Tetelcingo Nahuatl, called Mösiehuali̱ by its speakers, is a Nahuatl variety of central Mexico. It is one of the core varieties closely related to Classical Nahuatl. It is spoken in the town of Tetelcingo, Morelos, and the adjacent Colonia Cuauhtémoc and Colonia Lázaro Cárdenas. These three population centers lie to the north of Cuautla, Morelos and have been largely absorbed into its urban area; as a result the Tetelcingo language and culture are under intense pressure.
|(3,500 cited 1990 census)|
In 1935 William Cameron Townsend published a study of Mösiehuali̱, and a number of other studies have been published since then.
Tetelcingo Nahuatl has converted the distinction of vowel quantity found in more conservative varieties into one of vowel quality. The short vowels /i e a o/ are reflected as [ɪ e a o] (orthographically i̱ e a o) in Tetelcingo, while the long vowels /iː eː aː oː/ become [i ⁱe ɔᵃ u] (orthographically i, ie, ö, u).
|Mid||e ⟨e⟩||o ⟨o⟩|
|Close||i ⟨i⟩||u ⟨u⟩|
|Nasal||m ⟨m⟩||n ~ ŋ ⟨n⟩|
|Plosive||p ⟨p⟩||t ⟨t⟩||k ⟨c ~ qu⟩||kʷ ⟨cu⟩|
|Affricate||ts ⟨tz⟩||tɬ ⟨tl⟩||tʃ ⟨ch⟩|
|Fricative||w ~ ʋ ~ β ~ v ~
ɸ ~ w̥ ⟨hu/u/b/f⟩
|s ⟨s⟩||ʃ ⟨x⟩||h ~ χ ⟨j⟩|
|Approximant||ɾ ⟨r⟩||l ~ ɬ ⟨l⟩||j ⟨y⟩|
Tetelcingo Nahuatl, like many dialects of Nahuatl, does not have voiced obstruent consonants (with one clear exception: the stem /maga/, meaning 'fight' is derived from /maka/ 'give, hit'). Voiced obstruents and other non-native consonants do occur in loanwords from Spanish, however, and there are many such words in the language.
Another striking characteristic of Tetelcingo Nahuatl is the pervasiveness and complexity of its honorifics. Generally every 2nd or 3rd person verb, pronoun, postposition or possessed noun must be marked honorifically if its subject or object, designatum, object or possessor (respectively) is a living adult (the speaker's wife or adult children being exceptions). Extra-honorific forms of several kinds exist, especially for addressing or referring to godparental relations, high officials or God. Many third person honorifics use morphemes that in Classical Nahuatl were used to mark non-active (passive) verbs or unspecified or plural participants. Not infrequently a different (suppletive) stem is used for honorifics, or the honorific form is in some other way irregular.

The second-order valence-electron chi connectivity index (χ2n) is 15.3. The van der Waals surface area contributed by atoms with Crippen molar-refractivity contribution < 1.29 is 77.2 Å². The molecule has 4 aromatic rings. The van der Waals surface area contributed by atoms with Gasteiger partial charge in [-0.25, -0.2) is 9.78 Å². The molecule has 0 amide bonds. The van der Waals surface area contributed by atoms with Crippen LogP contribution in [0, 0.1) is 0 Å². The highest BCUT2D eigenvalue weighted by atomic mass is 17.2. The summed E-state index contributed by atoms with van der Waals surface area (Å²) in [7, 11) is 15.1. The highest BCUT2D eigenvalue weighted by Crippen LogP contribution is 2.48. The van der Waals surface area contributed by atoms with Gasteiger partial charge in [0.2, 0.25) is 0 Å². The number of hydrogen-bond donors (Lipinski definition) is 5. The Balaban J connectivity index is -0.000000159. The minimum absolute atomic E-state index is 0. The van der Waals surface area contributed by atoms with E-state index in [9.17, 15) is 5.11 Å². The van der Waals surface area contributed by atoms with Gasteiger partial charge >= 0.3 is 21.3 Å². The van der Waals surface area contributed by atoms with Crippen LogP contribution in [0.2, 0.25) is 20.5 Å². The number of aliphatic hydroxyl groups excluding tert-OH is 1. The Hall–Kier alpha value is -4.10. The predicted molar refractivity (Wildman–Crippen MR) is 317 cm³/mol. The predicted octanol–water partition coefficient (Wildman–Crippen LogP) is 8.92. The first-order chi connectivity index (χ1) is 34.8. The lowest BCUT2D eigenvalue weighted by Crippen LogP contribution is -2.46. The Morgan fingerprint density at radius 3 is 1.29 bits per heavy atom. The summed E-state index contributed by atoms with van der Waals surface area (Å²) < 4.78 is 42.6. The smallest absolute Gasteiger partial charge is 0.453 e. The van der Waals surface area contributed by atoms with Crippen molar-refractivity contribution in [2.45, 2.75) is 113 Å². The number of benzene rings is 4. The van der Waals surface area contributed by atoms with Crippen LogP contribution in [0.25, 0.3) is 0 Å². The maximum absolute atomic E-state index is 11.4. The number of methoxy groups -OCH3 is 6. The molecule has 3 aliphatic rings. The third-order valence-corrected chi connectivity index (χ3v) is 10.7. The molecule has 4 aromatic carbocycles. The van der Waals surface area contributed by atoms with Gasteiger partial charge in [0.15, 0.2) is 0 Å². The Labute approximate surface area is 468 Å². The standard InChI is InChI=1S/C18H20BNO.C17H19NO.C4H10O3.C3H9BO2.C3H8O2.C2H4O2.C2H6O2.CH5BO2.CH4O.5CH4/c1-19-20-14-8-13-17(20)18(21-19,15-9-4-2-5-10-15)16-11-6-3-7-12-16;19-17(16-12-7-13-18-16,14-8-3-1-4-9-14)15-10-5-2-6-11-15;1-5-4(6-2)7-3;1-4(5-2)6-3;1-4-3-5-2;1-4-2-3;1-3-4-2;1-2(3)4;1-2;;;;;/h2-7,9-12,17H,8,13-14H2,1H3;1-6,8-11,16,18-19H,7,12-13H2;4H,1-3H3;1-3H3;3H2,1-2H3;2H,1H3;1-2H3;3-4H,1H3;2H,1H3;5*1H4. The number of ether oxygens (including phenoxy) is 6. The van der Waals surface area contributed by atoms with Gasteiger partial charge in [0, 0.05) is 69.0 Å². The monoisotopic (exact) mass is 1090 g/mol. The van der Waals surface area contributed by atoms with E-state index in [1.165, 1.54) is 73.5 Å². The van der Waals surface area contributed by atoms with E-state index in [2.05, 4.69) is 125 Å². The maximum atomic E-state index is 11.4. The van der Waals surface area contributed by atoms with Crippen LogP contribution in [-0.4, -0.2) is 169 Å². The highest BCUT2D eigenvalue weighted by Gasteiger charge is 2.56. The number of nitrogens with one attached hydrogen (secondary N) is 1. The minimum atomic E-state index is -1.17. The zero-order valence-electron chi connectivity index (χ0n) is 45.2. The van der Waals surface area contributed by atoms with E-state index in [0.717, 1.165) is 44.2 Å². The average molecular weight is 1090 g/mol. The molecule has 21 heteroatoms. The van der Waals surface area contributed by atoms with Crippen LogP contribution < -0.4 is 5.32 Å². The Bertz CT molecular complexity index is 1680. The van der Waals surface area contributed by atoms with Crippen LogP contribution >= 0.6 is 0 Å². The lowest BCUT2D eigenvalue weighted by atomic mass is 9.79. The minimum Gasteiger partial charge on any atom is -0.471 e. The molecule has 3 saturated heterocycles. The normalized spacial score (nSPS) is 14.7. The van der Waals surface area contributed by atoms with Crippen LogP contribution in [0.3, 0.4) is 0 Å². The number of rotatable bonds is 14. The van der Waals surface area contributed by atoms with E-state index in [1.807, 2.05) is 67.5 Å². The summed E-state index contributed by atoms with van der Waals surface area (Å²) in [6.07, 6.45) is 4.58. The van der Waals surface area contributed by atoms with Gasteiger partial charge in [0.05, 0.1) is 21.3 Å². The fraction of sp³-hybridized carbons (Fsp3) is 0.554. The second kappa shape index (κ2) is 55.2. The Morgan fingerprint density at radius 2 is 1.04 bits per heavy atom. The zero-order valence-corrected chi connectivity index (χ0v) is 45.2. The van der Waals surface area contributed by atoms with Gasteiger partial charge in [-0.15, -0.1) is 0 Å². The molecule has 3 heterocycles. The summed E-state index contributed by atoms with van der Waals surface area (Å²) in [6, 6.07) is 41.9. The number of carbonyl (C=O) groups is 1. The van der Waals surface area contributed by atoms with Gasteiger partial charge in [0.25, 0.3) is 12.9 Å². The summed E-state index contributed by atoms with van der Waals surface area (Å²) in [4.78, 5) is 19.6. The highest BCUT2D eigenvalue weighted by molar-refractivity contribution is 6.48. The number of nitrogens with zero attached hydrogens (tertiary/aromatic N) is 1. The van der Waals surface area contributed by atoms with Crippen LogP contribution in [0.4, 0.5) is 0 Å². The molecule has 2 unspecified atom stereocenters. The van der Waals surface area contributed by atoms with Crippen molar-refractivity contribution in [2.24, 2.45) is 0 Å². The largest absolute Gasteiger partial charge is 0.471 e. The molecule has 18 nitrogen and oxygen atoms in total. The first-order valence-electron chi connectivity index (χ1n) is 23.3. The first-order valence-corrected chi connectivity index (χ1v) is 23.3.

A few examples are given below, using the orthography of Brewer and Brewer 1962. Where more than one form is listed, the second is more highly honorific.
|Stem Meaning||2nd person sg||2nd person sg honorific||3rd person sg||3rd person sg honorific|
|one's house||mocal||mocaltzi||ical||tiecal, tiecaltzi|
|come||ti̱bitz||ti̱mobicatz, ti̱hualmobica||i̱bitz||biloatz, hualmobica|
|notice it, get it (a point)||ti̱qui̱jti̱li̱a||tomojti̱li̱li̱a||qui̱jti̱li̱a||qui̱jti̱lilo|
- ^ Tetelcingo Nahuatl at Ethnologue (25th ed., 2022)
- ^ "Spanish loans in Mösiehuali". Archived from the original on 2004-06-23.
- (SIL Mexico) – includes sound recordings
- Mösiehuali̱ Honorifics – includes sound recordings
- Spanish loans in Mösiehuali̱ – includes sound recordings
- Texts in Mösiehuali̱
- Brewer, Forrest, y Jean G. Brewer. 1962. Vocabulario mexicano de Tetelcingo. Vocabularios indígenas “Mariano Silva y Aceves” 8. México: Instituto Lingüístico de Verano.
- Pittman, Richard S. 1948. “Nahuatl honorifics”. International Journal of American Linguistics 14:236-39.
- Pittman, Richard S. 1954. A grammar of Tetelcingo (Morelos) Nahuatl. Language Dissertation 50 (supplement to Language 30).
- Tuggy, David. 1979. “Tetelcingo Nahuatl”. Modern Aztec Grammatical Sketches, 1-140, Ronald W. Langacker, ed. Studies in Uto-Aztecan Grammar, vol. 2. Arlington, TX: Summer Institute of Linguistics and University of Texas at Arlington.
- Tuggy, David. 1981. Electronic version 2008. The transitivity-related verbal morphology of Tetelcingo Nahuatl: an exploration in Space [Cognitive] grammar. UC San Diego doctoral dissertation.